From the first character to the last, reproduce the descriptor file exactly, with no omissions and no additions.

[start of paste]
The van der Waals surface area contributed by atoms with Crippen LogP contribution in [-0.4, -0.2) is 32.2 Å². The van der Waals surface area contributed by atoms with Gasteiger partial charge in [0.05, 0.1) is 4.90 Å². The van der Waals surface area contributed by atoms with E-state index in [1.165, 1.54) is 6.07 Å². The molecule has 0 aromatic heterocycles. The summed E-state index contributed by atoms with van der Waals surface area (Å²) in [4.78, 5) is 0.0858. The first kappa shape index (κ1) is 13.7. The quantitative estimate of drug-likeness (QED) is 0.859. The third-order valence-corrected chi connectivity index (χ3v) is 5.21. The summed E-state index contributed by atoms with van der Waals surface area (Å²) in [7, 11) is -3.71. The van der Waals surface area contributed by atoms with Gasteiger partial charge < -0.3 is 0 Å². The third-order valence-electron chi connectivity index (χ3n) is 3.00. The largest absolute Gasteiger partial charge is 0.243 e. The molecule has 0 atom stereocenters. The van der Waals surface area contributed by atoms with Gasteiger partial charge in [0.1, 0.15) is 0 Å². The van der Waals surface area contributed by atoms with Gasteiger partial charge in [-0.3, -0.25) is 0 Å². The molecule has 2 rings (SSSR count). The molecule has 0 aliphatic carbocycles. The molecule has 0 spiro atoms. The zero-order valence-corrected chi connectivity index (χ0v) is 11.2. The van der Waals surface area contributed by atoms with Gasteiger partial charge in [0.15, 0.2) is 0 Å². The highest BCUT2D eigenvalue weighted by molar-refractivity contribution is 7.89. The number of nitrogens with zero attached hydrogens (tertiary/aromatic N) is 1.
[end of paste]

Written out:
The van der Waals surface area contributed by atoms with Crippen LogP contribution in [-0.4, -0.2) is 32.2 Å². The van der Waals surface area contributed by atoms with Gasteiger partial charge in [0.05, 0.1) is 4.90 Å². The van der Waals surface area contributed by atoms with E-state index in [1.165, 1.54) is 6.07 Å². The molecule has 0 aromatic heterocycles. The summed E-state index contributed by atoms with van der Waals surface area (Å²) in [4.78, 5) is 0.0858. The first kappa shape index (κ1) is 13.7. The quantitative estimate of drug-likeness (QED) is 0.859. The third-order valence-corrected chi connectivity index (χ3v) is 5.21. The summed E-state index contributed by atoms with van der Waals surface area (Å²) in [7, 11) is -3.71. The van der Waals surface area contributed by atoms with Gasteiger partial charge < -0.3 is 0 Å². The third-order valence-electron chi connectivity index (χ3n) is 3.00. The largest absolute Gasteiger partial charge is 0.243 e. The molecule has 0 atom stereocenters. The van der Waals surface area contributed by atoms with Gasteiger partial charge in [0.1, 0.15) is 0 Å². The van der Waals surface area contributed by atoms with Gasteiger partial charge in [-0.3, -0.25) is 0 Å². The molecule has 2 rings (SSSR count). The molecule has 0 aliphatic carbocycles. The molecule has 0 spiro atoms. The zero-order valence-corrected chi connectivity index (χ0v) is 11.2. The van der Waals surface area contributed by atoms with Gasteiger partial charge in [0.15, 0.2) is 0 Å². The highest BCUT2D eigenvalue weighted by molar-refractivity contribution is 7.89. The number of nitrogens with zero attached hydrogens (tertiary/aromatic N) is 1.